Saturday, November 7, 2015

How Realtors Get Paid (a true commission story)

     Buying or selling a home is, for most people, the single most expensive transaction of their lives.  At the center of most real estate deals is the real estate salesperson, hired by sellers to list their property for sale, market and advertise the home, and then assist in the contract and sale; and used (yes, used, see below) by buyers to find and show buyers possible homes based on the buyers’ personal criteria, and then to assist in the contract and purchase of the home.  For these functions, a real estate salesperson is paid a commission based upon the sales price of the home.

     Traditionally, there were two types of realtors involved in a real estate transaction.  The “listing agent” was the person who was hired by the seller, placed the property on the multiple listing service (the MLS), and acted as the agent of the seller.  The “selling agent” was the person hired by the buyer, who helped the buyer find a property and acted as agent for the buyer.   In Florida, most realtors today act as transactional agents instead of as listing or selling agents. A transactional agent does not have a fiduciary relationship with the buyer or seller, nor does the transactional agent act as the single agent representative of the buyer or seller. However, a transactional agent does have a duty to deal honestly and fairly with both the buyer and seller, to disclose all known facts, and to use skilled care and diligence in the transaction. Despite the change to transactional agent status, payments are still traditionally made by the seller, and shared by the realtors involved in the transaction.

     Both the listing agent and the selling agent are traditionally paid from the seller’s proceeds. Pursuant to the listing agreement, the seller of the property has contractually agreed to pay the listing agent a commission upon finding a buyer ready, willing and able to purchase the property. Included in that agreement is the right of the listing agent to share a portion of his or her commission with a selling agent. So even though the selling agent is being technically paid from the listing agent’s commission at most closings, it appears on the closing statement that the seller is paying both the selling agent and listing agent separately. In rare circumstances, a buyer would hire a “buyer’s agent,” who generally acts in the same manner as the selling agent, but is instead paid directly by the buyer at the closing, with the listing agent receiving the full real estate commission from the seller without making any payment to the buyer’s agent.

     Traditionally, the amount of the real estate commission has been 6%. With both a listing agent and selling agent involved, each agent would receive one half of the commission, or 3%. Each realtor would then share a portion of that 3% commission with the broker (realtors in Florida cannot earn a commission, only licensed brokers). Generally, the split between realtor and broker is determined by the realtor’s independent contract with the broker, and varies from a 60/40% split for newer realtors, to a 90/10% split in favor of very experienced, successful realtors.  If the listing agent is also acting as the selling agent, the realtor will keep all 6% of the commission.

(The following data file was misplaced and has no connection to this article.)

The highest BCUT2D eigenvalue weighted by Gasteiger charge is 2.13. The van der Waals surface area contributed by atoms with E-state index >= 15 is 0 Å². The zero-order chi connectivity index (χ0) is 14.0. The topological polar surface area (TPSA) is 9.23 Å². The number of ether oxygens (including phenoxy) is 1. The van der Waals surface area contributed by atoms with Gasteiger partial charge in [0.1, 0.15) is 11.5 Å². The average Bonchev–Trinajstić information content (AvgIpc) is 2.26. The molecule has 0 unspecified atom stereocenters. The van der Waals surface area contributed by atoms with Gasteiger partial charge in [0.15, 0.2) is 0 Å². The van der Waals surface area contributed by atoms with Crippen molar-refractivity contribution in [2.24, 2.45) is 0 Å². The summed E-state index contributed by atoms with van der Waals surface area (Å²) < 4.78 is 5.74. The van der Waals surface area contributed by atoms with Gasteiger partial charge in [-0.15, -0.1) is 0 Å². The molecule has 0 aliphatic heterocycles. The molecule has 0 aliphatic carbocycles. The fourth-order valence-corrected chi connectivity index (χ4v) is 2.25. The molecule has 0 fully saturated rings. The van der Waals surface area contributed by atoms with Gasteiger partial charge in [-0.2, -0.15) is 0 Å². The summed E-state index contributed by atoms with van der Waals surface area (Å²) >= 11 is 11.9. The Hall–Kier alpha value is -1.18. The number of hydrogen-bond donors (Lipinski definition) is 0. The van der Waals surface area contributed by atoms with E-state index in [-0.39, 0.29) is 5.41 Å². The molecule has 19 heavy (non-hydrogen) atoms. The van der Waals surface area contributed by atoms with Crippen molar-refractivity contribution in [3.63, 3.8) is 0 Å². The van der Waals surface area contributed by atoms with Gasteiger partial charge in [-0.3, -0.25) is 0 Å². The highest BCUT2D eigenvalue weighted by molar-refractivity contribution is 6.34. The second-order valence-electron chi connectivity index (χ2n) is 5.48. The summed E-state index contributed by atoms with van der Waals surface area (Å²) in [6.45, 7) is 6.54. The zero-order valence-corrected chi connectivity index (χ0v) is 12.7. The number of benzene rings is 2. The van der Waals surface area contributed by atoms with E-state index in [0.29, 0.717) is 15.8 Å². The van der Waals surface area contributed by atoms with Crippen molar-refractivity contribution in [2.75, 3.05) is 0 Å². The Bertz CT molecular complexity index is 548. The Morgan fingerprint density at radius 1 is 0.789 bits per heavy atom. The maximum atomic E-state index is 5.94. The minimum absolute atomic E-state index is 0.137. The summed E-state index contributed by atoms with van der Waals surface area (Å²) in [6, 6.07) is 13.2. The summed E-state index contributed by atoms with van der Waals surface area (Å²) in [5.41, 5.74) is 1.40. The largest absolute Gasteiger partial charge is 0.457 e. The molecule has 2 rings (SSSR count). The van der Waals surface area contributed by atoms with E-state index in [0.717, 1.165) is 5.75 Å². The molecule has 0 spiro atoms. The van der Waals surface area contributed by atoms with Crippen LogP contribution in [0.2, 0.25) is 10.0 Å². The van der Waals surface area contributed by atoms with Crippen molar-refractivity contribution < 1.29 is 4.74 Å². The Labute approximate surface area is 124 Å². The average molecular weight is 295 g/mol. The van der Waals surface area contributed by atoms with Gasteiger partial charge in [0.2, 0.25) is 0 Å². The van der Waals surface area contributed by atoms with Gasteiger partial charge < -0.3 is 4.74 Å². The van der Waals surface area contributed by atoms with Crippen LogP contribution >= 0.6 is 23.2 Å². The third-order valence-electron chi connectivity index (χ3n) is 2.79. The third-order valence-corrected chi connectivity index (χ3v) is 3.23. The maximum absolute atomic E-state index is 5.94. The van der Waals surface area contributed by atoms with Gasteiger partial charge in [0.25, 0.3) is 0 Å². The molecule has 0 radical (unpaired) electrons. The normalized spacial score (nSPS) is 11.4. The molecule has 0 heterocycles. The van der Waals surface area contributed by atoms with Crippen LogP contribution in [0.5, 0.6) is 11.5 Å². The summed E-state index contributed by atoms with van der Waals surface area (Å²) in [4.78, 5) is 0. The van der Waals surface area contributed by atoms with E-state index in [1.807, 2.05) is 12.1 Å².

The amount of the commission is determined at the time the seller enters into the listing agreement with the realtor. Some realtors are willing to negotiate the commission, but many will not, especially those who are very successful. One common reduced commission scheme is known as the 5/2/1 commission. With that type of listing, should the property be sold by the listing agent with the involvement of a selling agent, the total commission paid would be 5%, with the listing agent receiving 2% and the selling agent receiving 3%.  If the listing agent sells the house without a selling agent, the listing agent receives 2%, and if the seller sells the home to a buyer without involving the realtor, than the listing agent receives only 1%.  Keep in mind that the commission is what motivates the realtor to sell your property, and the best agents generally earn their 3- to 6% commission.

     Many people believe they can buy or sell a home without a realtor. As someone who has been in this business for over thirty years, it is my experience that in most cases you will still get the highest price only if you work with the realtor, and will find more homes as a buyer only when you work with a realtor. Working with a realtor who is familiar with your area (known as a realtor who farms an area) can get you inside information about communities, homes that have not been listed but may be for sale, and affiliates who can provide title, surveys, inspections, loans and other tools necessary when buying and selling homes. That is why, even though I could easily buy and sell property myself, I still work with a realtor when I sell and purchase.  If you do your homework and find the right realtor, you should have success whether you are selling or purchasing a home.

Michael J Posner, Esq., is a partner in Ward, Damon, Posner, Pheterson & Bleau a mid-sized real estate and business oriented law firm serving all of South Florida, with offices in Palm Beach County.  They specialize in real estate law and business law, and can assist buyers and sellers in loans and purchases/sales.  They can be reached at 561.594.1452 or by e-mail at


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  6. Getting help a realtor is very important in term to purchase a property complication free. I just believe that realtor earns a huge amount of true commission but they provide high quality services for their customers as well.

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  9. It is very interesting story and we should learnt lot of things. Gordon Rutty is an expert which is working in real estate for many years.